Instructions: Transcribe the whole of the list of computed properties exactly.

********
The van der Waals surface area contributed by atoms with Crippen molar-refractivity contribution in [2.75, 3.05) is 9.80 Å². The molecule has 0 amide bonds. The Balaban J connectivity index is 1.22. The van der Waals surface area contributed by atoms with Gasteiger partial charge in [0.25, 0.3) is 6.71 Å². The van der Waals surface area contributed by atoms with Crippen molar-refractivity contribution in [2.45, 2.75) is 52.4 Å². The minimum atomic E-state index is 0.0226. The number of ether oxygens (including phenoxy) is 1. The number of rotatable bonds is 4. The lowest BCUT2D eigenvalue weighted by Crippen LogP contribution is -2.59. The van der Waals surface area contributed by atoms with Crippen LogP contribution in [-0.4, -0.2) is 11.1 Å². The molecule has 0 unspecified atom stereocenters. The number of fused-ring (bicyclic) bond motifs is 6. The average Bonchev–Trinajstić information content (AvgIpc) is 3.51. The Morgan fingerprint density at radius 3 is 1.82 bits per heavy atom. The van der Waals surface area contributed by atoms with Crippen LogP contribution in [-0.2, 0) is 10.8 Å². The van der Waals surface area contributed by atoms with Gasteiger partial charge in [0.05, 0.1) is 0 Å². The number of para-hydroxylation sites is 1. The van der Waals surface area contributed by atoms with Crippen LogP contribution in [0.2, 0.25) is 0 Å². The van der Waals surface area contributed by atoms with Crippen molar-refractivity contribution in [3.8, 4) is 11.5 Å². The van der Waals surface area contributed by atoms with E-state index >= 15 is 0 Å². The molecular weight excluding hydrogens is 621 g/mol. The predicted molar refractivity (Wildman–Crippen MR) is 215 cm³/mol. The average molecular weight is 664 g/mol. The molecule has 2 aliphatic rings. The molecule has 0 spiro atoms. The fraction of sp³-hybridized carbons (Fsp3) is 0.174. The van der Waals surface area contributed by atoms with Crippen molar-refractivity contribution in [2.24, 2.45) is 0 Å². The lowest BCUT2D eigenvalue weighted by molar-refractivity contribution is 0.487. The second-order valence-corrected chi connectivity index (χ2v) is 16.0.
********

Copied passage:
The van der Waals surface area contributed by atoms with Crippen molar-refractivity contribution in [2.75, 3.05) is 9.80 Å². The molecule has 0 amide bonds. The Balaban J connectivity index is 1.22. The van der Waals surface area contributed by atoms with Gasteiger partial charge in [0.25, 0.3) is 6.71 Å². The van der Waals surface area contributed by atoms with Crippen molar-refractivity contribution in [2.45, 2.75) is 52.4 Å². The minimum atomic E-state index is 0.0226. The number of ether oxygens (including phenoxy) is 1. The number of rotatable bonds is 4. The lowest BCUT2D eigenvalue weighted by Crippen LogP contribution is -2.59. The van der Waals surface area contributed by atoms with Crippen LogP contribution in [-0.4, -0.2) is 11.1 Å². The molecule has 0 unspecified atom stereocenters. The number of fused-ring (bicyclic) bond motifs is 6. The average Bonchev–Trinajstić information content (AvgIpc) is 3.51. The Morgan fingerprint density at radius 3 is 1.82 bits per heavy atom. The van der Waals surface area contributed by atoms with Crippen LogP contribution in [-0.2, 0) is 10.8 Å². The van der Waals surface area contributed by atoms with Gasteiger partial charge in [0.05, 0.1) is 0 Å². The number of para-hydroxylation sites is 1. The van der Waals surface area contributed by atoms with Crippen LogP contribution in [0.2, 0.25) is 0 Å². The van der Waals surface area contributed by atoms with Crippen molar-refractivity contribution in [3.8, 4) is 11.5 Å². The van der Waals surface area contributed by atoms with E-state index >= 15 is 0 Å². The molecular weight excluding hydrogens is 621 g/mol. The predicted molar refractivity (Wildman–Crippen MR) is 215 cm³/mol. The average molecular weight is 664 g/mol. The molecule has 2 aliphatic rings. The molecule has 0 spiro atoms. The fraction of sp³-hybridized carbons (Fsp3) is 0.174. The van der Waals surface area contributed by atoms with Crippen molar-refractivity contribution in [2.24, 2.45) is 0 Å². The lowest BCUT2D eigenvalue weighted by molar-refractivity contribution is 0.487. The second-order valence-corrected chi connectivity index (χ2v) is 16.0.